Harassment Protection Orders in Massachusetts

In today’s society, harassment is an unfortunate reality that many individuals face.  Whether it occurs in the workplace, online, or in personal relationships, harassment can have severe emotional and psychological effects on its victims.  To combat this, the legal system provides mechanisms such as harassment protection orders to safeguard individuals from unwanted and threatening behavior.  In this blog post, we will explore what constitutes harassment, how to obtain a harassment protection order, and the legal consequences for those who violate these orders.

What is Harassment?

You can ask for a Harassment Prevention Order (a “258E Order) from a judge if you’re suffering from harassment because someone has committed 3 or more acts:

  • That were willful and malicious. This means it was done on purpose and was done for cruelty, hostility or revenge

  • Were aimed at you.

  • Were intended to cause you fear, intimidation, abuse, or damage to property. “Abuse” means causing or attempting to cause physical harm, or causing fear of imminent serious physical harm.

  • Did in fact cause you fear, intimidation, abuse or damage to property

or

  • Someone has forced you to have sex or threatened you into having sex at least once

or

  • Someone has committed 1 of these crimes against you at least once:

    • Indecent assault and battery

    • Rape

    • Statutory rape

    • Assault with intent to rape

    • Enticement of a child

    • Criminal stalking

    • Criminal harassment

    • Drugging for sexual intercourse

How to Get a Harassment Protection Order:

If you are experiencing harassment, you can seek legal protection through a harassment protection order, also known as a restraining order or protective order. Here are the steps to obtain one:

1. Identify the Jurisdiction

Determine the appropriate court to file your petition. This is usually the district or county court in the area where you or the harasser lives.

2. File a Petition

Complete the necessary forms, which are available at the court or online on the court’s website.  In the petition, you will need to provide specific details about the harassment, including dates, locations, and the nature of the behavior.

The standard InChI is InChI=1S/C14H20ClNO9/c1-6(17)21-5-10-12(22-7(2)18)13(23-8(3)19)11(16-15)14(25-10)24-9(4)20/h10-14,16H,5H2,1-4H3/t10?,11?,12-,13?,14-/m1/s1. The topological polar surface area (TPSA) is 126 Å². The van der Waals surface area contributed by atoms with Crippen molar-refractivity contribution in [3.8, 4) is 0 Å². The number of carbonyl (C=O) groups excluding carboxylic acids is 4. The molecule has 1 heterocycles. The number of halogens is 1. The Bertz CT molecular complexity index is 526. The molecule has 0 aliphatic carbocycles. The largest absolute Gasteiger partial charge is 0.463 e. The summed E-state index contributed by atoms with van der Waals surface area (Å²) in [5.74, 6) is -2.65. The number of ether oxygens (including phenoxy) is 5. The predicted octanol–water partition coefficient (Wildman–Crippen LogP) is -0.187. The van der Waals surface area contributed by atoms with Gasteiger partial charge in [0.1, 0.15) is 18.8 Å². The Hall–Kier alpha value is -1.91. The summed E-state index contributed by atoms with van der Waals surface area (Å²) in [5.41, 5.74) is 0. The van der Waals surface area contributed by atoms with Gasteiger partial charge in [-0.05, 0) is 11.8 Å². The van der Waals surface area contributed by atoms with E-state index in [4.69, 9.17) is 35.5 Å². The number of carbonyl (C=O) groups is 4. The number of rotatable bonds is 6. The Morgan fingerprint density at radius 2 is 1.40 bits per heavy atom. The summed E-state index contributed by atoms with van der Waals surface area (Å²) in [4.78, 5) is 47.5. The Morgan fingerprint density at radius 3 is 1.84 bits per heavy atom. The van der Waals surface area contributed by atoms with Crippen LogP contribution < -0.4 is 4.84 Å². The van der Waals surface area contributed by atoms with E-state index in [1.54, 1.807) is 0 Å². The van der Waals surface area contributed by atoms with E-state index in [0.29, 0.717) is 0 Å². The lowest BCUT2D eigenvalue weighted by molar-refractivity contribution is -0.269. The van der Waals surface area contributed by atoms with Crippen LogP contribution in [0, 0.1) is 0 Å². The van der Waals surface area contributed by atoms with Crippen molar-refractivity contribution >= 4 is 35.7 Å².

3. Temporary Order

In urgent cases, you can request a temporary protection order, which can be granted immediately without the presence of the harasser. This order typically lasts until the full court hearing.

4. Court Hearing

A hearing will be scheduled, usually within ten (10) days, where both you and the alleged harasser will have the opportunity to present evidence and testimony.

5. Final Order

If the judge finds sufficient evidence of harassment, a final protection order will be issued, detailing the restrictions placed on the harasser.

What Happens if the Defendant Violates the Order

Violating a harassment protection order is a serious offense and can result in criminal charges. The consequences vary depending on the jurisdiction and the nature of the violation but can include:

– Arrest and criminal charges

– Fines or penalties

– Additional restrictions or an extension of the existing order

– Jail time, especially for repeated violations

It’s crucial for victims to report any violations of the order to law enforcement immediately. Keeping a record of all incidents, including dates, times, and descriptions, can be helpful in legal proceedings.

Contact Logan & Logan LLP For Harassment Protection Orders In Quincy, MA

Harassment is a serious issue that can have lasting effects on individuals. Fortunately, the legal system provides mechanisms like harassment protection orders to offer relief and protection to victims. If you or someone you know is experiencing harassment, it’s important to understand your rights and the steps you can take to secure your safety.

For more information or legal assistance, please contact our law firm. Our experienced attorneys at Logan & Logan LLP are here to help you navigate the complexities of harassment protection orders and ensure your rights are protected. Contact our expert attorneys at Logan & Logan LLP today for a free consultation: (617) 209-3723.

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